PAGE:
On The War Memorial Trail….. The Search For A Photo Of WW2 Soldier Allan Gordon Coutts

No photo available

August 20, 2021. In 2017, Pieter received a photo wish list from researchers at the Canadian War Cemetery in Holten, The Netherlands.  There were 6 names, all serving with the North Nova Scotia Highlanders when they lost their lives.  How hard could that be?  Pieter thought.

Over the past years, families of 4 of the six have been found, along with photos of the soldiers.  Two remain elusive. One of these is Allan ‘Gordon’ COUTTS, born January 11, 1923 in Kerrobert, Saskatchewan, the son of Benjamin and Susan Coutts.  During his childhood, the family moved to Olds, Alberta, where his father was a firefighter on a government experimental farm.

After enlisting in Calgary, Alberta on January 15, 1943 with the #13 District Depot, he went to the Canadian Basic Training Centre in Camrose, Alberta on February 1, 1943. About 6 weeks later he caught mumps and was placed in isolation in the military hospital.

Once recovered from mumps, he was sent to the Canadian Infantry Training Centre (CITC) in Calgary, then on January 1944 he went to Camp Debert in Nova Scotia for final preparations before being sent overseas to the United Kingdom in March 1944.  In April 1944 he was transferred to the Canadian Scottish Regiment, then in June 1944 to the North Nova Scotia Highlanders.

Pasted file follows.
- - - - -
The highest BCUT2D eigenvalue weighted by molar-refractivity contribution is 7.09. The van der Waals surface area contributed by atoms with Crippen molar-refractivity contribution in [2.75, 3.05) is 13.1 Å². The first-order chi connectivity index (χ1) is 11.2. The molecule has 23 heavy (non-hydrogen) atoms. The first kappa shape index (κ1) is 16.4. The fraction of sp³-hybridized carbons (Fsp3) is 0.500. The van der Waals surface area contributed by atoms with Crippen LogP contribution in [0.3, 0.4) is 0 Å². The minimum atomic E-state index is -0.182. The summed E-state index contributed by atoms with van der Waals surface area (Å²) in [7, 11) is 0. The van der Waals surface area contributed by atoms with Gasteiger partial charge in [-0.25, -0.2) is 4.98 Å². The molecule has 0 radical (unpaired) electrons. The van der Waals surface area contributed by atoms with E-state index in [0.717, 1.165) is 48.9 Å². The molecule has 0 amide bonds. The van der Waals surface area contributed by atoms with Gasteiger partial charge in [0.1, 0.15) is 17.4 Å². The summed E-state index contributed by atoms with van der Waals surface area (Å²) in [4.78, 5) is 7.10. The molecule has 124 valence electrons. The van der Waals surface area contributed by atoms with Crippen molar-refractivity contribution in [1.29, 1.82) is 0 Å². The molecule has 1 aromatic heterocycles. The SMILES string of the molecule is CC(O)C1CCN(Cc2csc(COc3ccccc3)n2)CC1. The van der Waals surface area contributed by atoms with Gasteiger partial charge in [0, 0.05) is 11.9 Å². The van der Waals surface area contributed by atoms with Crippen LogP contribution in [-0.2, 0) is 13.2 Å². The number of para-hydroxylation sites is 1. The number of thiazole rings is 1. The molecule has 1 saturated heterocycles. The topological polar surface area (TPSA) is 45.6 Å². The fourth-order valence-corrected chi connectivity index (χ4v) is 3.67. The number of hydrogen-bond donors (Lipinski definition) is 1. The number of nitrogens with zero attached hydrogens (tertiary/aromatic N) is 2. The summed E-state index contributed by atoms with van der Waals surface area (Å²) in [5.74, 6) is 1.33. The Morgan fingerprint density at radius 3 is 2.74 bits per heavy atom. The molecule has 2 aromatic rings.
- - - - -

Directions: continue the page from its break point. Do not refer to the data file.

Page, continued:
On July 25, 1944 he was wounded by a gunshot wound in the right shoulder during an offensive called ‘Operation Spring’ in Tilly-la-Compagne, France, and was hospitalized for a few weeks before returning to duty.  (For more information on Operation Spring see https://en.wikipedia.org/wiki/Operation_Spring)

In early May, just before the end of the war, the Regiment went to Norden, Germany, …the first Recce party there...” according to ‘No Retreating Footsteps – the story of the North Novas’ by Will Bird.  Once they arrived, the German Commandant of the area was “...ordered to concentrate all his troops in the barracks area, to disarm them, and deliver all arms and ammunition to a selected arms dump, the Grattin Theda School….

However, Bird continued in his account, “….A German Army deserter reported the organization of Werewolves in the Novas area who wanted to destroy Norden because it had surrendered without a fight, and wanted to prevent German ammunition falling into Allied hands….” The ammunition dump was then moved away from the school to the Sports Field.

An Explosion in Norden was fatal